And…

And then flew directly in front of the Fledgling. Without stopping, without threatening, the adult made a lazy turn to the west and circled back towards the far shore.

Three minutes after that, the Fledgling took flight, following the same path, and caught up with the adult on the southern shoreline.

They peaceably co-existed there under the tree canopy for quite a while that day, and I obsrved this same pair of Great Blues together in various locations over the course of the following two weeks. It was a delight to watch them from a natural hide on the lake shore.

As mentioned previously, Great Blue Herons are not noted for being playful birds, yet fledgling Herons, like youngsters of many species, often engage use what looks like play to learn how to navigate the world. Both of the Herons in the photos above were males. (Ask me how I could tell.) The younger was definitely a recent fledgling. But I was mistaken about the older one. Yes, he was a yearling at most, and not fully mature. (Ask me how I could tell.)

So, at the end of the day, I was wrong to expect extreme territorial behavior.

I’m not at all surprised that these two magnificent birds shared the lake together.

Sometimes being wrong is good.

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Watch this space for news of my next one-woman-all-herons-photography show for the months of September and October.
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From May 1 through July 11, 2018, my Great Blue Heron photographs once again graced the walls of the lobby and theater in a free one-woman show at the Summer Street Gallery, of The Center for Arts in Natick. If you’re in the Boston or Metro West area, please stop by to see the Great Blue Herons. As always, many of the photos were taken on the waterways of the Charles River watershed. The gallery is open whenever the box office is open, so please check hours here.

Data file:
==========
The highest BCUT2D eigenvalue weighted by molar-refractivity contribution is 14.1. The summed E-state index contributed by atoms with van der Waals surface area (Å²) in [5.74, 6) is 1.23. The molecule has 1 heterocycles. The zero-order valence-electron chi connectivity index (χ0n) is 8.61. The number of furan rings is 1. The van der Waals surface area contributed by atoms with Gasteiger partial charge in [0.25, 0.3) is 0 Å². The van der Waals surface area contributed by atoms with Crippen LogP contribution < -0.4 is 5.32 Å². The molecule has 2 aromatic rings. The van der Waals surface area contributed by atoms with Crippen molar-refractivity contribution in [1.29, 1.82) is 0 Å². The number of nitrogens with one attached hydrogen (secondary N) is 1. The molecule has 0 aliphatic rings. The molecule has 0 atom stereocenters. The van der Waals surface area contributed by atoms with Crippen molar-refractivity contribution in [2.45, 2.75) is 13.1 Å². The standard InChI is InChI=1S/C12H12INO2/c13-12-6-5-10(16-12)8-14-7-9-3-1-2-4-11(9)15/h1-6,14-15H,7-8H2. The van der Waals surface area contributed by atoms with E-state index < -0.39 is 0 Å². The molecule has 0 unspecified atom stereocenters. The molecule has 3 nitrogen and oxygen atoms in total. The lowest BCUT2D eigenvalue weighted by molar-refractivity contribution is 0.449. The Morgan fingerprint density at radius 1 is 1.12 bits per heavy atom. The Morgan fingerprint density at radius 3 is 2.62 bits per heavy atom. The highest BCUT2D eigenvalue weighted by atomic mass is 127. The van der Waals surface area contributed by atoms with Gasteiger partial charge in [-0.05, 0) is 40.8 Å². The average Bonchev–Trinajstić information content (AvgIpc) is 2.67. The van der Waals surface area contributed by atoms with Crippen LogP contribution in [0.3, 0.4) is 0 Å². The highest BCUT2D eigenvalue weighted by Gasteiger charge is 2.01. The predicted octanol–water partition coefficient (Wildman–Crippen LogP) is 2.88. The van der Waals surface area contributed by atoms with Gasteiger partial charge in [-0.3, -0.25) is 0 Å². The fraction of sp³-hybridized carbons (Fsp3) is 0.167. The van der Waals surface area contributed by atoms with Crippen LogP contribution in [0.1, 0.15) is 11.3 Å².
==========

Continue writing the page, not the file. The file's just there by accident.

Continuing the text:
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Thanks to Erica V and WordPress for the recent WPC: Place in the World. My favorite place is where the Herons are, of course it is. And the Herons? Their place is near the water, but also on the gallery walls and my blog. How else can I share them with you?

Thanks to Cee N and WordPress for her Odd Ball Challenge. Hope you are enjoying your vacation, Cee!

Thanks also to Ben H and WordPress for their WPC Challenge: Liquid. The Herons are drawn to water, as am I.

Thanks to Paula for her Thursday’s Special: Iconic. I think there is often a very fine line between iconic and cliched. Some of the Heron photographs are iconic, without being cliched.
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Through July 13, 2017 I was a Featured Artist at the Five Crows Gallery in Natick, MA. Drop in and see the work of the many wonderfully creative artists who show there when you’re in the area. Five Crows is on FaceBook. To give the gallery a visit, please click here.

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.

Remember: Walk softly and carry a long lens.™

The Tao of Feathers™

© 2018 Babsje. (https://babsjeheron.wordpress.com)

Great Blue Heron, Kayaking, TCAN, Five Crows

Beautiful Great Blue Herons – Closing Days TCAN – Quirky Artist Stories Nbr 14